Sami Niemelä – what happens when the computers disappear?

What does service design look like in a post-digital world, when the computer and the mobile have faded into the background? Sami Niemelä looks at an age when the magic has passed…

A lot of Service Design looks like a pile of post-it notes. Designers tend to spend too much time talking about “what is design?” Instead of trying to redefine what we do in words, he’d rather see everyone doing what they do, and communicating through their work.

When he talks about product design, he’s talking about both physical and visual design. Service design is very good at making complex things social. When Nicola Tesla first demonstrated a radio-controlled boat, people assumed it was magical, or was piloted by a trained monkey… t’s now ubiquitous, non-noteworthy. The internet is reaching the same point. Gibson was (mostly) right – the future is here, but it’s pretty evenly distributed. The car from Blade Runner is here – it’s not flying, but it has screens everywhere.

Technology is so ubiquitous that it fades into the background – calm computing. When the computers disappear, they become… everyday. They lose their magic. This happens to all the big breakthroughs in technology. Radio-controlled toys are not magical any more. There are now socks with RFID that you can pair with an iPhone app…

The calculator, the phone, the notebook and the camera are now all just icons on a pane of glass. Gibson was wrong about people jacking into cyberspace with their brains. People chose to interact in a much more mundane way, through their phones. A plane of glass with a GPS chip and a connection to the net will do for now.

As services become ubiquitous, the complexity and the number of touchpoints rises exponentially. Services need to be right there when you need them, not on their way. People are figuring out how to connect physical objects to APIs – so your litter tray can e-mail you when the cat uses it… The Boris bikes in London are a good example of that. It’s a good service. It has an API.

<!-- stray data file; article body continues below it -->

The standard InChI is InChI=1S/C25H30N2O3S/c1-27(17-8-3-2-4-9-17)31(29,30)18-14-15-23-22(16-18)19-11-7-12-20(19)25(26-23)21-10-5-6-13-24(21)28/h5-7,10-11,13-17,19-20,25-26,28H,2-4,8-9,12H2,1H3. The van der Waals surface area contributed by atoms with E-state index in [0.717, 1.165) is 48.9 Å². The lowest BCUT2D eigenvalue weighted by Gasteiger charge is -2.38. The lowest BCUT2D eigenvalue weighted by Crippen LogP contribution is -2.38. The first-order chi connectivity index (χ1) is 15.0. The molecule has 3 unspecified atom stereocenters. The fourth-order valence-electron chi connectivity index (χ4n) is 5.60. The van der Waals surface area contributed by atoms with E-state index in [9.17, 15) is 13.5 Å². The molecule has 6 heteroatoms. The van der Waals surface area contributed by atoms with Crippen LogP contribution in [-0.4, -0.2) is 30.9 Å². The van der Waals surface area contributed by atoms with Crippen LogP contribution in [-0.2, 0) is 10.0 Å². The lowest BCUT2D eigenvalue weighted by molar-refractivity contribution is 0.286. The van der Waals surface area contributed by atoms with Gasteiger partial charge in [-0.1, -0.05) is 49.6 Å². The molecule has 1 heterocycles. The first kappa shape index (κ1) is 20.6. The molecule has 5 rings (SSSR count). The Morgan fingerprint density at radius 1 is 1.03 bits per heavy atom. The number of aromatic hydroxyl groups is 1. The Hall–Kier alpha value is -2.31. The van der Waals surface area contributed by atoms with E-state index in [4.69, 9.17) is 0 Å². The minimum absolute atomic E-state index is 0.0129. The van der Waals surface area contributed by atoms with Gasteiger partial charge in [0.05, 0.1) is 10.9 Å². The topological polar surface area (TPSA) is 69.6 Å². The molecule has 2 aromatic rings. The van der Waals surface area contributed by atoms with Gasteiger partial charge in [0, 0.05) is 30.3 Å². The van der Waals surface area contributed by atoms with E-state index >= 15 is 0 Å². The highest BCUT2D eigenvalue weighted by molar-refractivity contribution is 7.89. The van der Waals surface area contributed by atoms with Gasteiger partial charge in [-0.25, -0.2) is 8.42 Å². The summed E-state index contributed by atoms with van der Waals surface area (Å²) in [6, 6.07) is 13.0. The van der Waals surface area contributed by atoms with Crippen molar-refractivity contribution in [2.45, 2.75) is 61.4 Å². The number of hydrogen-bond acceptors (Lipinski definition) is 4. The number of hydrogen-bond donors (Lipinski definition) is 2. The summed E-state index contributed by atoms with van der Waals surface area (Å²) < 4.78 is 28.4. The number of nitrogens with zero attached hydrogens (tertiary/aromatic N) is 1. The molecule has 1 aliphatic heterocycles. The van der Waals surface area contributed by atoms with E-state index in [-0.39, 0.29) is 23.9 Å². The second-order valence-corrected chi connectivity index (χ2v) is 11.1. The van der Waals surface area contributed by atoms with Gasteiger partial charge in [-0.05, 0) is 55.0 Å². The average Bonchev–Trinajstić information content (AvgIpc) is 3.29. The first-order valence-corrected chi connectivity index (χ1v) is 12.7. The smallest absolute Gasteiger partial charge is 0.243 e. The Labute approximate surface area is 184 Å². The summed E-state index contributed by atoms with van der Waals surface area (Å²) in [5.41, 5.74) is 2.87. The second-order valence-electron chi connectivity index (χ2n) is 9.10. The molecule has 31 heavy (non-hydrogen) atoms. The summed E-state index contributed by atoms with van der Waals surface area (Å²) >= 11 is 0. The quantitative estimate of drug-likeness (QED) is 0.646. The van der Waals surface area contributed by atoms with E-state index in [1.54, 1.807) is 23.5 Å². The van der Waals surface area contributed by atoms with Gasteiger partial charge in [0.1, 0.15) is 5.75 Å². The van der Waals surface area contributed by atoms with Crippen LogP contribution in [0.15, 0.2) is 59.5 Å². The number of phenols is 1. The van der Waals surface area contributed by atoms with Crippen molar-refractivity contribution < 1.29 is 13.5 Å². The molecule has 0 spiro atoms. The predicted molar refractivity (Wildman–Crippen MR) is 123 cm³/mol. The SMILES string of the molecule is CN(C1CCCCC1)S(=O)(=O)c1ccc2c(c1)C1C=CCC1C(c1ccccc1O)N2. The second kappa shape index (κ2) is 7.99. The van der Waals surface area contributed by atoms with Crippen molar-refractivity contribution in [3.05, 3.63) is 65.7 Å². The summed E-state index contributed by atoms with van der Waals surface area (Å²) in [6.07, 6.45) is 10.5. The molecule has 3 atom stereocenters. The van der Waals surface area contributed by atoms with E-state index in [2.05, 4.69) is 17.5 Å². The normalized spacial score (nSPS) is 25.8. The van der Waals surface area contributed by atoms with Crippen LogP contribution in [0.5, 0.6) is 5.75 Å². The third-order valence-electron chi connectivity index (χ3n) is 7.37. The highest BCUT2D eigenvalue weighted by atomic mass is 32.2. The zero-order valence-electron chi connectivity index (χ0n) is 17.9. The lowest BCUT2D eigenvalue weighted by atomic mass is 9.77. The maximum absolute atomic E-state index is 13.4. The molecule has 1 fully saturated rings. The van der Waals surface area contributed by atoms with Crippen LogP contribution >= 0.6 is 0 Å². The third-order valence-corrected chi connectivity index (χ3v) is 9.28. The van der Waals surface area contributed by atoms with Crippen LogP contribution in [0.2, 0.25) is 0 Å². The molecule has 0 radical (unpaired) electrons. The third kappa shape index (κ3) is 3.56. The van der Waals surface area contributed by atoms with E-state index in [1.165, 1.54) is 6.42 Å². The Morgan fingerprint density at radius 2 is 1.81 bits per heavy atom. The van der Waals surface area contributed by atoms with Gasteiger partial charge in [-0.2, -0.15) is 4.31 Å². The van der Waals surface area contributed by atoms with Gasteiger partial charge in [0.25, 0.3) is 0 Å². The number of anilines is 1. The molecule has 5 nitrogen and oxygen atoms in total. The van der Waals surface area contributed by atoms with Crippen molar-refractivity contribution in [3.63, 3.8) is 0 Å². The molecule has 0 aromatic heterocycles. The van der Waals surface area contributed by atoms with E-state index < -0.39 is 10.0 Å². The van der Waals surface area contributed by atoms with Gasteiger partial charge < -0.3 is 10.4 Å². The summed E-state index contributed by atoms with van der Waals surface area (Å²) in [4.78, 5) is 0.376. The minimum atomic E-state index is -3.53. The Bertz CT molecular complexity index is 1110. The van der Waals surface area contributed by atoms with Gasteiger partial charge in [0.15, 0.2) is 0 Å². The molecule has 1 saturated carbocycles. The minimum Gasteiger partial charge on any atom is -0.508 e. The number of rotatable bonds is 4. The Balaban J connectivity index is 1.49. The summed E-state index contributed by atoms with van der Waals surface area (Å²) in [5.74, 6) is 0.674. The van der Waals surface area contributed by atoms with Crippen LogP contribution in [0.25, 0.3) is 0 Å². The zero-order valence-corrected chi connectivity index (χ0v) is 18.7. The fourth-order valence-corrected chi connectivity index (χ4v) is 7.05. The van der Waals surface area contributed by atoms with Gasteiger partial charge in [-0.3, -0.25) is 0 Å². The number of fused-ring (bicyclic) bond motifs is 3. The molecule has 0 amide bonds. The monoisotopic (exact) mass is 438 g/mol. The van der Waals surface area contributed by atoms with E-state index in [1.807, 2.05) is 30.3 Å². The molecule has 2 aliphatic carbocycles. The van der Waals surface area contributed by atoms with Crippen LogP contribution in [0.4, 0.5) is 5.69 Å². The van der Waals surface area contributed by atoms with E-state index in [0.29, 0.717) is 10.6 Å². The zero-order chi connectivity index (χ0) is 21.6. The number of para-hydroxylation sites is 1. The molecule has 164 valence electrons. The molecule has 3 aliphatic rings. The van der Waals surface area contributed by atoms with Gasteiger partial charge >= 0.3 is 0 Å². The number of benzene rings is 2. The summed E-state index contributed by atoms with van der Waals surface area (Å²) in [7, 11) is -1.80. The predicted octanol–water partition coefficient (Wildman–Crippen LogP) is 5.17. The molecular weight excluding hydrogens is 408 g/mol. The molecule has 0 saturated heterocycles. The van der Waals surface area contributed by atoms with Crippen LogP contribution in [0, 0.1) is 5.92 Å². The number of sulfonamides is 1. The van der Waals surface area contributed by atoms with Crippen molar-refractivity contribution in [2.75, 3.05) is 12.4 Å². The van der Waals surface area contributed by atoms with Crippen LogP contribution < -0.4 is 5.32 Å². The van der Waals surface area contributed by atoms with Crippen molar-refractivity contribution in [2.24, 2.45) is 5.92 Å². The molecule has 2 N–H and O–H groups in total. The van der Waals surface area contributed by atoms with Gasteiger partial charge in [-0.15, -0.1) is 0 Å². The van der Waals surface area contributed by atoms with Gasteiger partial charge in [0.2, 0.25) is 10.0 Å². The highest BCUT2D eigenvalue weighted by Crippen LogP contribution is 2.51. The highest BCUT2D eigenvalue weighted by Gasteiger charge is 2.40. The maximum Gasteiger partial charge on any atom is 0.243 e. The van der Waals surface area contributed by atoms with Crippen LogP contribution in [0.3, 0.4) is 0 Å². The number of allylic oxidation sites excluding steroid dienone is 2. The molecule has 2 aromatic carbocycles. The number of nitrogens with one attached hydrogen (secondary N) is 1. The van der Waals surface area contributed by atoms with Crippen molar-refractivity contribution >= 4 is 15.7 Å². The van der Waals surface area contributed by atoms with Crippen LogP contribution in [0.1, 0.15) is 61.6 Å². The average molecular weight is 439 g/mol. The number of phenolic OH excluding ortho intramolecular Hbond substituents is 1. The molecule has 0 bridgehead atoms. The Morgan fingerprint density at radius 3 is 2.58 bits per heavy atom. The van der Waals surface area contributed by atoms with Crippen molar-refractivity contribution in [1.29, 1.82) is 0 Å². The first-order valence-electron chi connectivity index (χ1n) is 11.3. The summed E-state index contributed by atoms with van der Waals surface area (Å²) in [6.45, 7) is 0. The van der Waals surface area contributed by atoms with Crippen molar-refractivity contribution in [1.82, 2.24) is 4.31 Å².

Connecting smart and dumb things to the cloud creates a service experience. The promise behind quantified self is that our objects can know things better than we do. We can already have electric locks in our home that can be opened with an iPhone. It’s a very different experience to using a lock. There’s no haptic feedback. The perception of value js an interesting thing. We do have computers with an appearance of warmth. Apple’s Siri has a human persona, a character. We separate it from the computer behind it.

Creating design that is intuitive is difficult. For 99% of people nothing that is new feels intuitive. That’s why skeuomorphic design works – we pick up cues from other things. Architecture has the idea of Pace Layering, where a building can be separated into layers from its very core, right up to changeable fashion elements – like paint. Some layers are easier than others. Mobile apps are easy, digging a hole in the road less so. Changing a bureaucracy is much, much harder. These things take time. People criticism the textures in iOS apps, but they help things feel familiar to people who have not used these services before.

Real, honest design-led thinking is a solution to many problems facing us. We need to design the change, not just the objects around us. As designers we have a huge responsibility to both experiment and fail, but also to design the systems around us. Entropy is a natural state of nature. Do stuff, be bold, but do your craft really well. Service design is perfect for dealing with the big, hairly problems – but we need to do it really well.